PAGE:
The <interface> section specifies the MMN knowledge verification model 22 associated with the MMN knowledge verifier 52 (i.e., the mother's maiden name speech recognizer). Knowledge verification model 22 specifies that, in general, the underlying verification technology which comprises knowledge verifier 52 has a 10% false acceptance rate, and a 5% false rejection rate. An error is a false acceptance error when the caller says the wrong MMN, but the knowledge verifier 52 recognizes the correct MMN. On the other hand, a false rejection error refers to the case in which the person says the correct MMN, but the knowledge verifier 52 misrecognizes it. The <interface> section also specifies that if the caller calls from a hands-free phone, that the recognition error rates will be higher. This information relating to the specific type of phone in current use is supplied to the statistical classifier 10 from the context information set 40.

The output of the voice verifier 56 is a score that indicates how well the voice matches the voiceprint on file. A high score means that the speaker is more likely to be the true speaker 5, and low score means that the speaker is more likely to be an impostor 7. A particular score doesn't have an absolute meaning, since the score distributions are highly dependent on application and context. The specification of the voice verification source (associated with voice verifier 56) for the system in accordance with the present invention might look like this (in XML format):

<Source Id = “Voice”>
  <Model Name = “Impostors”>
    <PDF>
      <Gaussian Mean = “−0.344466” Variance = “7.3” />
    </PDF>
  </Model>
  <Model Name = “TrueSpeakers“>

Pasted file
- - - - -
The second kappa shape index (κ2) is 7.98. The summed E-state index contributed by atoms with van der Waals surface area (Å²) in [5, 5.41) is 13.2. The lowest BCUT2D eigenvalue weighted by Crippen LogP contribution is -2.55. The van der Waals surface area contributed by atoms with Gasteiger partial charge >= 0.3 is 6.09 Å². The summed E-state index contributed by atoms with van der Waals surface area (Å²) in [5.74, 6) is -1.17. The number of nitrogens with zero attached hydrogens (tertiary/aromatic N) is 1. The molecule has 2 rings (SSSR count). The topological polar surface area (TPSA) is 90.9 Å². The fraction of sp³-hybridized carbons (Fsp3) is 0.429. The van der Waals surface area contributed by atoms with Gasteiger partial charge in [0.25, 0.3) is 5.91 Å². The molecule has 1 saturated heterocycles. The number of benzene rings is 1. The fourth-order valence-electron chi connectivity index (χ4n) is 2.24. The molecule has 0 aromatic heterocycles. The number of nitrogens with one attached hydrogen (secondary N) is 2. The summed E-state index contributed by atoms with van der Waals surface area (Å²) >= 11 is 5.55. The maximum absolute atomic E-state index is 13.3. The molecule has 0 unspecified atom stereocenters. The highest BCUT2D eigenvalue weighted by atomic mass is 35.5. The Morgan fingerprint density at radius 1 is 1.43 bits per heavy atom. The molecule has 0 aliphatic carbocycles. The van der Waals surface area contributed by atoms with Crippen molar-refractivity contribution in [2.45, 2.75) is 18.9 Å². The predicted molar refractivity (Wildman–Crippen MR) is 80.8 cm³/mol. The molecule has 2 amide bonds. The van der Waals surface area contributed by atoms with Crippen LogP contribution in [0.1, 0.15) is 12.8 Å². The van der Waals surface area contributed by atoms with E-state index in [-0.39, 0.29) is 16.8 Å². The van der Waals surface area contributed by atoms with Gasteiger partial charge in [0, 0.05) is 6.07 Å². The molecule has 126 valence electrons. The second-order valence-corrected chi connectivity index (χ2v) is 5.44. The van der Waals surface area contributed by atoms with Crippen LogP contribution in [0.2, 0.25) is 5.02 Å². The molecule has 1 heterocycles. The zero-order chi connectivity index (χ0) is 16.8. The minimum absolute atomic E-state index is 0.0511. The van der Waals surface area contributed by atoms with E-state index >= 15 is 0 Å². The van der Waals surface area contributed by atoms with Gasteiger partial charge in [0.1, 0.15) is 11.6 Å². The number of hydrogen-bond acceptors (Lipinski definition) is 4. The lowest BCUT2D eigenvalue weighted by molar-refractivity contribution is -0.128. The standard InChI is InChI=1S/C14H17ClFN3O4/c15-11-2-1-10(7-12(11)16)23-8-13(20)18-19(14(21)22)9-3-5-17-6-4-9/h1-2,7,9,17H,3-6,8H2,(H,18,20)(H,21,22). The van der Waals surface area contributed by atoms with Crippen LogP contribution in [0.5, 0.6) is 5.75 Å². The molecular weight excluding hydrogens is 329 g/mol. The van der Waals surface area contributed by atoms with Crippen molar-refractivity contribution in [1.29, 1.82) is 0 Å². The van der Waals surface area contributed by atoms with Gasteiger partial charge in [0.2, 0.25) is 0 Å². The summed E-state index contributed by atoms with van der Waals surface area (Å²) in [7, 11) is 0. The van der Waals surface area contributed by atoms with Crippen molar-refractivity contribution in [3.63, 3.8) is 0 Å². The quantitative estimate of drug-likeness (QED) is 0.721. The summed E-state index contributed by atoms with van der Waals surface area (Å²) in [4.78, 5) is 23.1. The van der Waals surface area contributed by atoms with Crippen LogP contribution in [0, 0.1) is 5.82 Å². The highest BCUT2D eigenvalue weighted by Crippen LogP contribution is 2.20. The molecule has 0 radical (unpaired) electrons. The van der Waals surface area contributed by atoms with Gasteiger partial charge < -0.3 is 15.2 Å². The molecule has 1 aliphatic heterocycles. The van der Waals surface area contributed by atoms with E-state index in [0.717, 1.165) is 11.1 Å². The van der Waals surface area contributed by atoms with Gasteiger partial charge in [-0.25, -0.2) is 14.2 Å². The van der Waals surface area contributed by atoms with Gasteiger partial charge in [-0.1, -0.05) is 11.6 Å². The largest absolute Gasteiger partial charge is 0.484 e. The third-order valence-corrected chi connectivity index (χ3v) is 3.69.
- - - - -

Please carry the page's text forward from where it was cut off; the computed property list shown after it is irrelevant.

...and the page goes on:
<PDF>
      <Gaussian Mean = “0.5” Variance = “5.9” />
    </PDF>
  </Model>
  <Interface>
    <Variant>
      <Distortion Scale = “1” Offset = “0” />
    </Variant>
    <Variant>
      <Condition IdRef = “EnrollGender” Operator = “Equal”
      Value = “Female” />
      <Condition IdRef = “EnrollChannel” Operator = “Equal”
      Value = “Cell” />
      <Condition IdRef = “Gender” Operator = “Equal”
      Value = “Female” />
      <Condition IdRef = “Channel” Operator = “Equal”
      Value = “Electret” />
      <Distortion Scale = “0.887837” Offset = “−0.0686042” />
    </Variant>
  </Interface>
</Source>

The two <model> sections specify the speaker population models comprising population model set 30′ associated with voice verifier 56 (the “prime” designation is being used in this example to distinguish between the population model set 30 for the knowledge verifier 52 and the population model set 30′ for the voice verifier 56). The true speakers model 32′ and impostors model 34′ specify the score distributions for true speakers 5 and impostors 7, respectively. In this particular case Gaussian distributions are used to accomplish this. The <interface> section specifies that the scores are distorted when there is a mismatch between enrollment channel (the manner in which the caller initially enrolled in the particular system/application) and verification channel (the manner in which the caller is currently providing input to the system/application), and the speaker is a female. Once again, this latter information is supplied to statistical classifier 10 by context information set 40.

Note that in this example, the interface information attributable to voice model 26 is actually combined with the population information attributable to population model set 30′ to provide an integrated true speaker model 32′ and impostor model 34′ for use by statistical classifier 10. This is a design choice based upon the manner in which the population model set 30′ is constructed and the inherent integration between the information represented by voice model 26 and population set 30′. The population models 32′ and 34′ can thus specify the error rate associated with each raw verification score from voice verifier 56 taking into account accuracy information with respect to the underlying verifier technology as used in the relevant context.

Given the result of the mother's maiden name knowledge verifier 52, the voice verifier 56, the various corresponding models from model sets 30 and 30′, and context information, the statistical classifier 10 computes the likelihoods of the claimant being an impostor 7 and true speaker 5. The likelihoods of the different sources are combined by multiplication, which means that the sources are considered to be independent. Since conditional probability distributions can be specified, proper joint probability distributions can be obtained.